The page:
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J Am Coll Nutr. 1994 Feb;13(1):33-9.

Fruit and vegetable food frequencies by fourth and fifth grade students: validity and reliability.

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  • 1Georgia Prevention Institute, Department of Pediatrics, Augusta 30912-3710.



Due to the increased emphasis on fruit and vegetable (F+V) consumption and a desire to use the simplest dietary assessment method appropriate to determine F+V intake, we assessed the reliability and validity of weekly and monthly fruit and vegetable food frequency questionnaires (F+V FFQ) among fourth and fifth grade students by comparing them to food records previously validated through school lunch observations.


The multiethnic sample (primarily African-American and Caucasian) included predominantly lower-middle socioeconomic students from 10 classes at one elementary school. F+V FFQ were printed on optical scanning forms and classroom administered on two occasions. Students completed preprinted food record forms at school and received new forms weekly. To allow comparison between the F+V FFQ and food records, a dietitian abstracted information from the records according to a written protocol and transferred it to F+V FFQ forms covering respective time periods. F+V FFQ were converted to estimated daily servings and aggregated to create five F+V indices plus three summary indices. Statistical analyses included Spearman correlations and paired t-tests.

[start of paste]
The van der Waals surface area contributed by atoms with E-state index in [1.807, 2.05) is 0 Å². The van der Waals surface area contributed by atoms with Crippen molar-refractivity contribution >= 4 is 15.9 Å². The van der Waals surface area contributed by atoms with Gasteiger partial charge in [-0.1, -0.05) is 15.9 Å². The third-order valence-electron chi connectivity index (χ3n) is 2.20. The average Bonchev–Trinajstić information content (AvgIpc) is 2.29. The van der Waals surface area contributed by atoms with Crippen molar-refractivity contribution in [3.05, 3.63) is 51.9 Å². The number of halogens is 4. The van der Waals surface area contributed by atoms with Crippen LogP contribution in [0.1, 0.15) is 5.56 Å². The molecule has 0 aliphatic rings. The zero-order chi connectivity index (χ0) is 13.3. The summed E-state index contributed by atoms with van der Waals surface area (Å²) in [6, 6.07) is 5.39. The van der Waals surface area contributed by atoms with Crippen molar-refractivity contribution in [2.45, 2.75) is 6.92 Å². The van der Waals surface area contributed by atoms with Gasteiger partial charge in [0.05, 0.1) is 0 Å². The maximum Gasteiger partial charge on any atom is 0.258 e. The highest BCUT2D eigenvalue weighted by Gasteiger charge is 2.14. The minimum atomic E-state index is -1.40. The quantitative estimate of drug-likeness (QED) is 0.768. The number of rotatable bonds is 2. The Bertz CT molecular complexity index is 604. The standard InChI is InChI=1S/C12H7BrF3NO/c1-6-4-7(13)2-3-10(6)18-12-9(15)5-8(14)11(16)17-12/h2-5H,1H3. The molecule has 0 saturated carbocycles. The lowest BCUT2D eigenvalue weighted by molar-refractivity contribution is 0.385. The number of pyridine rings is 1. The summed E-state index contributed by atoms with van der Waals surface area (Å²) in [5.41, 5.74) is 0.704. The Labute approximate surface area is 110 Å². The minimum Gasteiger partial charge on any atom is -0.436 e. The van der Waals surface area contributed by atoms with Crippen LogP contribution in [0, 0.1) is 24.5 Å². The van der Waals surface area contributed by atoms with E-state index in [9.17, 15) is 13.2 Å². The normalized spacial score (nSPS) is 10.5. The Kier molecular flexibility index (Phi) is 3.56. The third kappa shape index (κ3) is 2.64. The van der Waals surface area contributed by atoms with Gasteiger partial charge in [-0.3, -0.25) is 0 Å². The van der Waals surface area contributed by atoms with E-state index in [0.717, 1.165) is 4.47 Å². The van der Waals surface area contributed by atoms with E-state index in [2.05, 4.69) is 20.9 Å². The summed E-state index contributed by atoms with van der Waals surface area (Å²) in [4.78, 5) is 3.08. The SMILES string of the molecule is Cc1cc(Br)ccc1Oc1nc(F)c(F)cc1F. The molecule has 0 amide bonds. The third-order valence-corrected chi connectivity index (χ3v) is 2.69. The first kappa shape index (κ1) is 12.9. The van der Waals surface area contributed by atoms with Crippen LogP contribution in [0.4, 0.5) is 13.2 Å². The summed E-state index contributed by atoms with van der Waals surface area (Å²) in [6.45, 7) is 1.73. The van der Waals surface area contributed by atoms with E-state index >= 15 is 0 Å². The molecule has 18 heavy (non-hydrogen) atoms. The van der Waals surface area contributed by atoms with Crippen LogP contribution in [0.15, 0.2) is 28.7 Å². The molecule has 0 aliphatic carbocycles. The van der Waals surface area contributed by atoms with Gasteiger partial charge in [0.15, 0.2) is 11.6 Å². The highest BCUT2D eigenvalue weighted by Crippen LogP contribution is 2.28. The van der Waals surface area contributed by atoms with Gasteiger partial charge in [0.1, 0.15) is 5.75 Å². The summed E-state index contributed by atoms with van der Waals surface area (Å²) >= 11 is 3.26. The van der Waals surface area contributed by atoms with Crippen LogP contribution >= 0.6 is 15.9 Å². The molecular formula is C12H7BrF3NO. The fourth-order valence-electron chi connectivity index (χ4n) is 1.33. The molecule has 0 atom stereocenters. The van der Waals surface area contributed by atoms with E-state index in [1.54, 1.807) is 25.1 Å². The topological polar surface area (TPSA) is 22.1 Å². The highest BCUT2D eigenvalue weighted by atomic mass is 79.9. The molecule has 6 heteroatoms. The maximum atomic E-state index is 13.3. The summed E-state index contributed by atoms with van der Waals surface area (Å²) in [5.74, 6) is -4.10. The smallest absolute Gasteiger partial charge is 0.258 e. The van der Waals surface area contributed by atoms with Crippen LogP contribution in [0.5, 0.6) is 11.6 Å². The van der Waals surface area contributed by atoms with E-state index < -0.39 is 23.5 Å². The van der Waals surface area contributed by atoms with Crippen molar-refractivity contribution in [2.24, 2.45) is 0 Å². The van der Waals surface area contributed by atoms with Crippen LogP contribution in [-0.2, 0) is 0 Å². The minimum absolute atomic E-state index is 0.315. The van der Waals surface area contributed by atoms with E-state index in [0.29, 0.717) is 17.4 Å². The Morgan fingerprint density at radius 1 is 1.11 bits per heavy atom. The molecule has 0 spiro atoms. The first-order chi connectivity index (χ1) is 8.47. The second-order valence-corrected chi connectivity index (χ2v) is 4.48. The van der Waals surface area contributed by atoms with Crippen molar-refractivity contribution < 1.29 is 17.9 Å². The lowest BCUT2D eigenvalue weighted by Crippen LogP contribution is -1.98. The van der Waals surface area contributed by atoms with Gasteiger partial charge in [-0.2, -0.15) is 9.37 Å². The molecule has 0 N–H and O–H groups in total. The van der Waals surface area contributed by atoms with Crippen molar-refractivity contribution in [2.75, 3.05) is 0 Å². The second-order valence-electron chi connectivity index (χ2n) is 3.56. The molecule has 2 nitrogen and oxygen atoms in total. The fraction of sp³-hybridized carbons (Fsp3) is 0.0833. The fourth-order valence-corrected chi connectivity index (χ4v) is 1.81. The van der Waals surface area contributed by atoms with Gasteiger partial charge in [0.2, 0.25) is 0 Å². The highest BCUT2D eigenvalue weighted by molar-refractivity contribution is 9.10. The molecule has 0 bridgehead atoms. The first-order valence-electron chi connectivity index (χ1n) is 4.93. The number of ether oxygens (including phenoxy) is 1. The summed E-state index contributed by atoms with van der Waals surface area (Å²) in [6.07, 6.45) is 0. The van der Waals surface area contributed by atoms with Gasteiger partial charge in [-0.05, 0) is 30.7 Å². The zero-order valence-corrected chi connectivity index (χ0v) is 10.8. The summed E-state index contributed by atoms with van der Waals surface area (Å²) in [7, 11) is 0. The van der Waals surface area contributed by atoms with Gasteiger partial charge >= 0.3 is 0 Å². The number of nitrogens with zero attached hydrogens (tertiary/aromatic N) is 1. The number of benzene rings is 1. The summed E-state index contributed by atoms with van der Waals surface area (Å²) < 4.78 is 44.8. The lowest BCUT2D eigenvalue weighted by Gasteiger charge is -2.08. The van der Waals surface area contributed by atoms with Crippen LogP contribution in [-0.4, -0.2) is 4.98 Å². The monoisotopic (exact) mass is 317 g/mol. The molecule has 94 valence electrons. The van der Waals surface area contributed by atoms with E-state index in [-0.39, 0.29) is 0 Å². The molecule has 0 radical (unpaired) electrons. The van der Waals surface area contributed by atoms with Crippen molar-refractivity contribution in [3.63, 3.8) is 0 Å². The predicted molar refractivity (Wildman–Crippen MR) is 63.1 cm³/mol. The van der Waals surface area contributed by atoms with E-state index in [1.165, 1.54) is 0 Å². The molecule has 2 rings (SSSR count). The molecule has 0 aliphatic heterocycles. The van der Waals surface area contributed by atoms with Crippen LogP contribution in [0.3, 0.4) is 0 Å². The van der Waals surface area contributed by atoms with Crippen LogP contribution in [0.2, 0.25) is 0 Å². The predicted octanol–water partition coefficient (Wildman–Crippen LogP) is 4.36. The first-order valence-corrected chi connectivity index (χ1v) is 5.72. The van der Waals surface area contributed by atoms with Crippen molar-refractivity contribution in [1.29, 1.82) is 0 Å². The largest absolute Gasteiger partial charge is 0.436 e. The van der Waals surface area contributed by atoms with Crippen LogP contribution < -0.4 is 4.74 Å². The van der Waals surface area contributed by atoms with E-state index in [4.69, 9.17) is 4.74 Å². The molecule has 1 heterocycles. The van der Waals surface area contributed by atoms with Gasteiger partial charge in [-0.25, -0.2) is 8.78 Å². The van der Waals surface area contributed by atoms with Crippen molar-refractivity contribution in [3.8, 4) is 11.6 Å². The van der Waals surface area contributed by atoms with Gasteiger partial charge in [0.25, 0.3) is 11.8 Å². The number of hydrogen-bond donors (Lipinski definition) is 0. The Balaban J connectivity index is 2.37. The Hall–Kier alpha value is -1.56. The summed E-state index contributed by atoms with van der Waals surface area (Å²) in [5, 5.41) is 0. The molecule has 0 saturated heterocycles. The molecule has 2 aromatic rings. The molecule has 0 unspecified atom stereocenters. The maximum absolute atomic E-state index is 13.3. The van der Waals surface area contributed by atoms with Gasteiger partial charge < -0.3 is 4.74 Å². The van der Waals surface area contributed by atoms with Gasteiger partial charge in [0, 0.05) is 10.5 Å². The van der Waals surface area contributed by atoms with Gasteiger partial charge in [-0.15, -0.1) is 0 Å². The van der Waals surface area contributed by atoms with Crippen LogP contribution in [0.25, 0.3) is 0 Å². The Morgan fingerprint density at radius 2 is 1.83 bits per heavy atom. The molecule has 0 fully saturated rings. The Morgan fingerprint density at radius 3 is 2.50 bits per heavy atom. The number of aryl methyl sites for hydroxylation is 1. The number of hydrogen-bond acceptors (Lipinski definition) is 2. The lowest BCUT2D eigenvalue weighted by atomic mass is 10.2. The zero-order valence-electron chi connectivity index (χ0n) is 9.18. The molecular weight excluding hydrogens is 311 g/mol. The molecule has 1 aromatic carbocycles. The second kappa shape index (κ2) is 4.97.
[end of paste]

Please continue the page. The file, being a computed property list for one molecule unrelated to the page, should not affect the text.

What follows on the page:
Students demonstrated acceptable reliability in completing food records as well as weekly and monthly F+V FFQ; however, validity was unacceptable for both F+V FFQ versions due to significant overreporting.


Of the two methods studied, the food record procedure is preferred over the FFQ procedure for collecting self-reported F+V consumption data among fourth and fifth grade students.

[PubMed - indexed for MEDLINE]
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